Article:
And this is Scout's new litter box, as evidenced by the giant pee stain taking up, oh, practically the whole rug.

Although Scout has been occasionally randomly picky about the where's and when's of going in her litter box, she has entered a new phase, going on six days in a row, of no-I-will-not-pee-in-my-box.  

On Thursday, I got so worried that I took her to the vet.  Two hours, $87, and a tested urine sample later, Scout was diagnosed as fine.  Fine, with a behavior problem.  The vet sent me home with a number for a pet therapist.  I wasn't sure if it was for Scout or me.

Since then, I have promised Scout a new car, a trip to the Caribbean -- anything, if she will only go pee, once again, in her litter box.  

And then I finally realized what was really going on.  As far as blogs, the score was Fonzie: 3, Scout: 0.

So I type.  And wait.  And pray for pee in a box.


Sunday, December 7, 2008

Running Away from Progress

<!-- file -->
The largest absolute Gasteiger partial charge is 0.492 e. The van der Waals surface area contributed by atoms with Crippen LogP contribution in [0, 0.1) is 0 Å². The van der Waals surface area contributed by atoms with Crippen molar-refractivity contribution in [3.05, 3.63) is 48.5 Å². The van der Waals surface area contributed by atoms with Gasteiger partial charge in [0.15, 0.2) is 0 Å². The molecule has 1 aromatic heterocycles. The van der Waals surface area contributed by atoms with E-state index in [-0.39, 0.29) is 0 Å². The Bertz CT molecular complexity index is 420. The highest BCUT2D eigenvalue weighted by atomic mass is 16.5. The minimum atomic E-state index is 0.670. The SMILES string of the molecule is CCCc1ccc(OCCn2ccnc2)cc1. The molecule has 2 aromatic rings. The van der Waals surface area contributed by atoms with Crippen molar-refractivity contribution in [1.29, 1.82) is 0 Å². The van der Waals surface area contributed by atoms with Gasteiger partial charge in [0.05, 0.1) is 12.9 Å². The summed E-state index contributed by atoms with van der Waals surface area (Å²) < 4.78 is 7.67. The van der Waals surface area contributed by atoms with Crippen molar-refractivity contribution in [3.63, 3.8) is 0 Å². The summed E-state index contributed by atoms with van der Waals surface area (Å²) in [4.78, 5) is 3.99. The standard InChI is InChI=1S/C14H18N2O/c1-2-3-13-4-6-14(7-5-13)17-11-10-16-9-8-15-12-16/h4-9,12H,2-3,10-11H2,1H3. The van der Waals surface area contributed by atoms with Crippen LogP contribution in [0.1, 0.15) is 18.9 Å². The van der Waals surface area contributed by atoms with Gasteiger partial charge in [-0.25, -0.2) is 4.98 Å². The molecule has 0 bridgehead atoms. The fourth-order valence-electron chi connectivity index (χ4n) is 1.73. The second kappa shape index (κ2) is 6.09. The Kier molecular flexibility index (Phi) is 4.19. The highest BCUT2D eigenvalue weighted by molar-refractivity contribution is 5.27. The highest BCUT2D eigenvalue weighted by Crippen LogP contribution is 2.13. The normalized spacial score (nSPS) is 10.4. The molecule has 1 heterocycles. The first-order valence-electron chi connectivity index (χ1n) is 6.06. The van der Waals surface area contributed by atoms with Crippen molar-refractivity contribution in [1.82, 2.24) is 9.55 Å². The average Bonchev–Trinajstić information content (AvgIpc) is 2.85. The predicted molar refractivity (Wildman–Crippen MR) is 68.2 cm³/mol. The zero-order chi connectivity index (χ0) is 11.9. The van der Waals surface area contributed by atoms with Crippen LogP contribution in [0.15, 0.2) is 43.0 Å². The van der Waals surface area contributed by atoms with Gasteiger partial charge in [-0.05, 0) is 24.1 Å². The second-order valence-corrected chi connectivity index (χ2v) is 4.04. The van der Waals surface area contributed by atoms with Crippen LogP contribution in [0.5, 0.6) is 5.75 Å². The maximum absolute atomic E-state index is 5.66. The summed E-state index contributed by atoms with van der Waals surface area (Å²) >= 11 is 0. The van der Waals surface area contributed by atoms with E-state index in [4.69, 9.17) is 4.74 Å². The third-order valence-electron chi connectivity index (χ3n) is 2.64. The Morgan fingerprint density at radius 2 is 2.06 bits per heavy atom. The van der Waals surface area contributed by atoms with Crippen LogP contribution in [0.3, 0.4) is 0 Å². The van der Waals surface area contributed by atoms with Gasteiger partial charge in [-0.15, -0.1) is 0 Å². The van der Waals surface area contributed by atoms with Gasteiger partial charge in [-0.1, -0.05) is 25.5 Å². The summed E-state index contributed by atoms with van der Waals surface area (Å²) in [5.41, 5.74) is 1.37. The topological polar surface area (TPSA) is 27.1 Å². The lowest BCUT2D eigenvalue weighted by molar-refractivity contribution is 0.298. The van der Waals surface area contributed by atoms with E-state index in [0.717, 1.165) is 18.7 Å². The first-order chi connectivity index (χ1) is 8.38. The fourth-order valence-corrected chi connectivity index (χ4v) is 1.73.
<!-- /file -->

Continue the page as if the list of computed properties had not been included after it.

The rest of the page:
"It will get better," they said.  "You're just starting out, it's just the beginning -- give it time."  

Well, I'm here to report that it's past the beginning, I'm no longer just starting out, and it's still not better, even with time.

Yes, I think you know what I'm talking about.  I officially suck at running.  And my dog officially sucks at (or, wait, maybe he is good at it?) pulling.  And so together, five mornings out of seven, he pulls like crazy and my calves pound in agony as we attempt to run around the gravel path of Duke's East Campus.

But let me break the two suckinesses down: